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@Charles Phipps You can have cynical or dystopian sci-fi that isn't cyberpunk (Frankenstein, 40K, War of the Worlds), so dystopian or cynical elements aren't what defines the genre per se. Aside from the cynical or dystopian elements, I typically define it by three other criteria: A certain aesthetic, an attempt to be a bit more "grounded" and portray a society similar to our own, and specific technologies in it.
You also can have dark-post cyberpunk, such as my work. Society is mostly good in it (though to be fair it definitely has its faults), though the setting is somewhat dark anyways due to a hostile environment and external threats.
Cyberpunk ultimately explores the effects advancing technology, globalization, corporations, and government have on our society. The original Cyberpunk works take a dark and cynical view of it — arguably too dark and cynical at times.
Post Cyberpunk by contrast explores the effects but tries to avoid falling into outright cynicism.
The original Cyberpunk holds the view that we can't really do anything about the systemic problems brought on by mega corps, repressive governments, etc.
Edited by M84 on Aug 23rd 2019 at 12:02:06 AM
This is like saying 'you can have shapes with right angles or six planes that aren't cubes, so right angles and six planes aren't what define the shape of a cube.
To which the answer, of course, is 'Yes, yes they are. They're not the only things that define the shape of a cube, but they're definitely the most crucial parts.'
Same goes for cynical or dystopian elements and cyberpunk. A work that has the cyberpunk aesthetic without the dystopian or cynical elements is not actually cyberpunk.
Hell, Star Wars has a lot of aesthetic elements from cyberpunk (the cybernetics, the neon-laden cities packed to the brim with people, Used Future as the standard design for anything that isn't cutting edge, etc...) and it even has some cynical and dystopian elements strewn about, but it lacks the specific cynical and dystopian elements that make cyberpunk what it is.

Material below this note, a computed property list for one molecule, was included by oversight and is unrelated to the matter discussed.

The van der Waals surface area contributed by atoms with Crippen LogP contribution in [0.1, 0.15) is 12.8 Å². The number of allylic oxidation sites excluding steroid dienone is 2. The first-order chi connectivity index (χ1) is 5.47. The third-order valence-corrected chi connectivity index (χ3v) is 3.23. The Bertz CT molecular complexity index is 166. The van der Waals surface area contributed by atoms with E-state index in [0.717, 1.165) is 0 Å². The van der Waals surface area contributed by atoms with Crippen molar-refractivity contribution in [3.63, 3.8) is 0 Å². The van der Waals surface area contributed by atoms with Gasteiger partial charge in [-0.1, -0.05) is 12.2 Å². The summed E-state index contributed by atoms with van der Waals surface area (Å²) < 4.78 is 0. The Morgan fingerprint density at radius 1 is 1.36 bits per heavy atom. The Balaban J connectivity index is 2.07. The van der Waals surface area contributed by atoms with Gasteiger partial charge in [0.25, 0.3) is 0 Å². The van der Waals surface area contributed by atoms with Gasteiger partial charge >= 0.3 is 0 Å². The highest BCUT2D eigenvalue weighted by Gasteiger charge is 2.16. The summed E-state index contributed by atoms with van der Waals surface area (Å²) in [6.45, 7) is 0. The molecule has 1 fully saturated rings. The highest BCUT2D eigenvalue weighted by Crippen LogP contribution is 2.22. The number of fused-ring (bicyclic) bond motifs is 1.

I'd say Overwatch highlights what Post-Cyberpunk is. It's got all of the problems associated with classic Cyber Punk works, as well as the awesome tech. But there's also a sense that things can improve. And there are people willing to work and fight for that.
Looking at the base page, I see a lot of examples under "having some elements."
It highlights Half-Life 2 nicely. At least until Gordon does his things and everything is in chaos eventually.
There's also System Shock, first game moreso than the sequel. You play as a hacker in first game even.
I like cyberpunk mostly when it has elements of it rather than full-blown cyberpunk.
I also really, really love Front Line Assembly's Tactical Neural Implant, which is one cyberpunk Industrial alright.
I would go as far as to extend this to the rest of the -punk subgenres.
A work of fiction that's Steampunk but doesn't examine the classism, racism, and sexism intrinsic to Victorian society is no way -punk.
What about Dieselpunk? It's actually my favorite of -punks (aesthetics and tech to consider now). It also has a lot of nazi imagery but... not all works explore what you mentioned. I would put Machine Games's Wolfenstein reboot under it because it does show actual horrors of nazis and a world conquered by nazis.
To be honest. I tend to like Modern Settings even on fantasy. I like contrasts between the mundane and the fictional.
Full disclosure, my favorite of the "Punk Punk" genres is...Cassette Futurism, the one that doesn't actually have -punk appended. However, as noted above, Steam, Solar, Cyber, Diesel, etc punk have common themes beyond the standard aesthetics of the genres. Does Cassette Futurism have common themes between works, or is it mostly an aesthetic rather than a genre?
Good taste then! I'm much the same way.
Edited by AzurePaladin on Aug 22nd 2019 at 1:27:19 PM
Cassette Futurism is more or less "person who grew up in the Eighties' idea of the future". It's an example of Zeerust.
So with news of the Amazon Rain Forest burning and other ecological horrors going on, how do you think "preachy" environmentalist stories that were once subject of mockery would hold up now?
Even before this, I think a lot of people here have become more sympathetic to stuff like Captain Planet and Ferngully.
Doesn't change that they're typically misanthropic rants that aren't very good.
To cite one more example of Afrofuturism but for the Middle East, the tabletop game Infinity has one such example as its main factions - Haqqislam, the New Islam - a modernised and reformed Middle Eastern faction that has recaptured the spirit of Islamís scientific Golden Age.